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Schools reopening proposal puts more kids in buildings each day. Under plan, parents would have to register children to ride school bus

Winston-Salem/Forsyth County Schools shelved one of its proposed reopening plans, and the board of education will now consider a new plan, one that is much more affordable and puts students from kindergarten through sixth grade back in brick-and-mortar schools for daily instruction.

Superintendent Angela Hairston presented the new plan to the board at a special called meeting on Tuesday. No action was taken on the plan.

Gov. Roy Cooper is expected to announce in a few weeks whether public schools in North Carolina will be allowed to open with minimal or moderate social distancing, or if remote learning will be required. Each of the state’s school systems is coming up with plans on how it will reopen schools based on guidelines from the state.

The challenge for the local board is how to reopen schools with moderate social distancing, known as Plan B. In such a plan, students must be spaced apart so that only 14 to 15 students can be a classroom. In June, the local district presented a plan that would have cost $45 million, with no source for that money.

“We don’t have those types of dollars so we have to look at resources and bring you a plan that we can execute,” Hairston said.

Under the new plan, students from K-6, as well as English learners, special needs children and others in self-contained classrooms would attend school daily.

Hairston said this plan will help parents who would have to choose between employment and leaving their children unattended.

Students in 7-9 grade would be divided into two groups, with one group going to school on Mondays and Tuesdays and the second group going to school on Thursdays and Fridays. When not learning in-person, those students would have remote instruction. Wednesdays would be a remote learning day for all students and give teachers time to plan those lessons.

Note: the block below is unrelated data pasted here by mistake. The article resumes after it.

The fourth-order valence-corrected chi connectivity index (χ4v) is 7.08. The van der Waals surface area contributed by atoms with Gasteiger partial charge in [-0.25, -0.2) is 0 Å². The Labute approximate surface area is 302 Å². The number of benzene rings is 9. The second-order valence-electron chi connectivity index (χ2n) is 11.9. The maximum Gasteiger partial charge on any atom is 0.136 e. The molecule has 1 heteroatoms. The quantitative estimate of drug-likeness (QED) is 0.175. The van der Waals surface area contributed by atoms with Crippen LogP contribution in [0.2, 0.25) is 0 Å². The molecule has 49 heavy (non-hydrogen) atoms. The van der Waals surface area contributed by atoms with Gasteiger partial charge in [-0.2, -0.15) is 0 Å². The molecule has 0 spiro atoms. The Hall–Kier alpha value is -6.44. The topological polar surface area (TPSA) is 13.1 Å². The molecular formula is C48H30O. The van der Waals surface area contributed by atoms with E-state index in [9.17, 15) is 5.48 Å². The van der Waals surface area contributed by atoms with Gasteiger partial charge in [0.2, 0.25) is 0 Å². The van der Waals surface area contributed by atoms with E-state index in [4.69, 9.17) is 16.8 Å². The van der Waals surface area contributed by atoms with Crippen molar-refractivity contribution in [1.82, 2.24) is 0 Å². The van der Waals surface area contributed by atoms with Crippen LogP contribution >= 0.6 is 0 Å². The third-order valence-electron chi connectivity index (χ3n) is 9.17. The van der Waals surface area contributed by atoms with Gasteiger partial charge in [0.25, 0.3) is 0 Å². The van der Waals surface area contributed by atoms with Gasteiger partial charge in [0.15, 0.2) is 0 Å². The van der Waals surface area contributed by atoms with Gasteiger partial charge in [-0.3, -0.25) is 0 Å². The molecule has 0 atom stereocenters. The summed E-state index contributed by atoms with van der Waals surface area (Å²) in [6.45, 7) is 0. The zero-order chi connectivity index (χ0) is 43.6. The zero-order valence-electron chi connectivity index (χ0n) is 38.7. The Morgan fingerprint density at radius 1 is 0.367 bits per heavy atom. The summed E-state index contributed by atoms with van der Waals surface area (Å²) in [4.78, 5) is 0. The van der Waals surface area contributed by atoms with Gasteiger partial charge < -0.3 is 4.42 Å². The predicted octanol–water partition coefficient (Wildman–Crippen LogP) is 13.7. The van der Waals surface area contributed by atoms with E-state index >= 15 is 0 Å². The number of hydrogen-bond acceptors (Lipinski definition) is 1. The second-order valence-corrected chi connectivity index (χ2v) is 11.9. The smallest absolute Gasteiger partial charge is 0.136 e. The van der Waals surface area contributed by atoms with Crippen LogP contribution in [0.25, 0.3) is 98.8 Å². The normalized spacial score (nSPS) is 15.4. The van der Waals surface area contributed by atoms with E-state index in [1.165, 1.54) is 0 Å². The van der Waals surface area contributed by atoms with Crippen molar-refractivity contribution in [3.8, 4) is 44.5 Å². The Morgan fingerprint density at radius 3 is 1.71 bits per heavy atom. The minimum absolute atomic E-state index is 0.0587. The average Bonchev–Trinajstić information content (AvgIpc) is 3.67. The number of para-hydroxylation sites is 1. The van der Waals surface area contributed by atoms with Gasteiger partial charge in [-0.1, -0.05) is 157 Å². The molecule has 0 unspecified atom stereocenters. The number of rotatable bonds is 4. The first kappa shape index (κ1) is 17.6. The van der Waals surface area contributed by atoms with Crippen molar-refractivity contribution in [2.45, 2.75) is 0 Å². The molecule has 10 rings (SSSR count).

Those classes would be taught in high schools, which have more classroom space.

The system had been looking at having these students in on alternating weeks.

“We felt this would enable us to place eyes on children every single week,” Hairston said.

Students in 10-12 grade would have virtual school on every day but Wednesday, which would be set aside for personal meetings or tutoring sessions.

One of the biggest changes will be with transportation. The state will now allow up to 24 students to sit on a bus, if they wear a mask. About half of the district’s 55,000 students ride a bus to school. But with reduced capacity, buses won’t have room for everyone.

Instead, the district will assign bus seating on a first-come, first-served basis. Typically, every student is assigned a bus route. Under the proposal, parents would need to register for a seat. The district hopes to arrange additional transportation through the Winston-Salem Transit Authority.

For students who can’t find transportation, the district will recommend that students attend the new Virtual Academy, which already has about 2,300 applicants.

“This is not a perfect plan,” Hairston said, “but it’s affordable to us.”

Board Member Barbara Burke said she has heard from several teachers who are fearful for their health if they are asked to return to the classroom. She and other board members asked about what sort of sick leave or workman’s compensation is available for teachers and other staff members who contract the virus while at school.

Dionne Jenkins, the district’s general counsel, said that information could be found through the district’s Human Resources Department and the Occupational Safety and Health Administration. She said some legal information would need to be discussed in closed session.

Burke said her question was not answered.

“If I am an employee and received the response that was given I would feel even more uncomfortable after hearing the response than I did before the question was asked,” Burke said.

Employees should not have to use any of their personal or sick leave if they get sick with COVID-19, Burke said, agreeing with a point made earlier by Board Member Elisabeth Motsinger.

The board will hold another called meeting Thursday at 11:30 a.m. to discuss a potential resolution to the State Board of Education and Cooper seeking more support and consideration in light of the COVID-19 reopening options.

Police go door to door for information about the brutal killing of Ella Crawley in Winston-Salem. Tuesday's effort not enough, activist says.

No one who might know something about the death of Ella Crawley wanted to talk to police Tuesday morning.

Dozens of Winston-Salem police officers, joined by officers from Greensboro and federal agencies, went door to door in neighborhoods surrounding Gateway Commons Park in the central part of Winston-Salem, handing out flyers and asking the same question to everyone they came across: “Do you know what happened to Ms. Ella?”

Person after person, at door after door, seemed to have the same, simple answer. “No.”